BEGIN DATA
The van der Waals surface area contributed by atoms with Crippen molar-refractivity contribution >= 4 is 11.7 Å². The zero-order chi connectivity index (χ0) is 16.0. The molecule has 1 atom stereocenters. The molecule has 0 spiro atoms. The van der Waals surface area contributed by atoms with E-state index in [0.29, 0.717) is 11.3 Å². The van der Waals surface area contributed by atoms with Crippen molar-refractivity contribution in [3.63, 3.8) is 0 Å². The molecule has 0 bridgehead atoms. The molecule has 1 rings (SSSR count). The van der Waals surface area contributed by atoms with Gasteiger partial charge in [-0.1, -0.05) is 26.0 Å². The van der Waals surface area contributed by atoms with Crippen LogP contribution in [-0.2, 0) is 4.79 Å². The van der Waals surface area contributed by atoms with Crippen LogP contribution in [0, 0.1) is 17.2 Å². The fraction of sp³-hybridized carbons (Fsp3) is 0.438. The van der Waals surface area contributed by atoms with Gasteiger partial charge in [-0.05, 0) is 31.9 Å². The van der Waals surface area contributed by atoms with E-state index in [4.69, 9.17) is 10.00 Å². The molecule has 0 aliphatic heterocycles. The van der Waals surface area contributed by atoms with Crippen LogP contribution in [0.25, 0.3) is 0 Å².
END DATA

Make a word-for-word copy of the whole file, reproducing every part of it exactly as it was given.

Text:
The van der Waals surface area contributed by atoms with Crippen molar-refractivity contribution >= 4 is 11.7 Å². The zero-order chi connectivity index (χ0) is 16.0. The molecule has 1 atom stereocenters. The molecule has 0 spiro atoms. The van der Waals surface area contributed by atoms with E-state index in [0.29, 0.717) is 11.3 Å². The van der Waals surface area contributed by atoms with Crippen molar-refractivity contribution in [3.63, 3.8) is 0 Å². The molecule has 0 bridgehead atoms. The molecule has 1 rings (SSSR count). The van der Waals surface area contributed by atoms with Gasteiger partial charge in [-0.1, -0.05) is 26.0 Å². The van der Waals surface area contributed by atoms with Crippen LogP contribution in [-0.2, 0) is 4.79 Å². The van der Waals surface area contributed by atoms with Crippen LogP contribution in [0, 0.1) is 17.2 Å². The fraction of sp³-hybridized carbons (Fsp3) is 0.438. The van der Waals surface area contributed by atoms with Gasteiger partial charge in [-0.05, 0) is 31.9 Å². The van der Waals surface area contributed by atoms with E-state index in [4.69, 9.17) is 10.00 Å². The molecule has 0 aliphatic heterocycles. The van der Waals surface area contributed by atoms with Crippen LogP contribution in [0.25, 0.3) is 0 Å².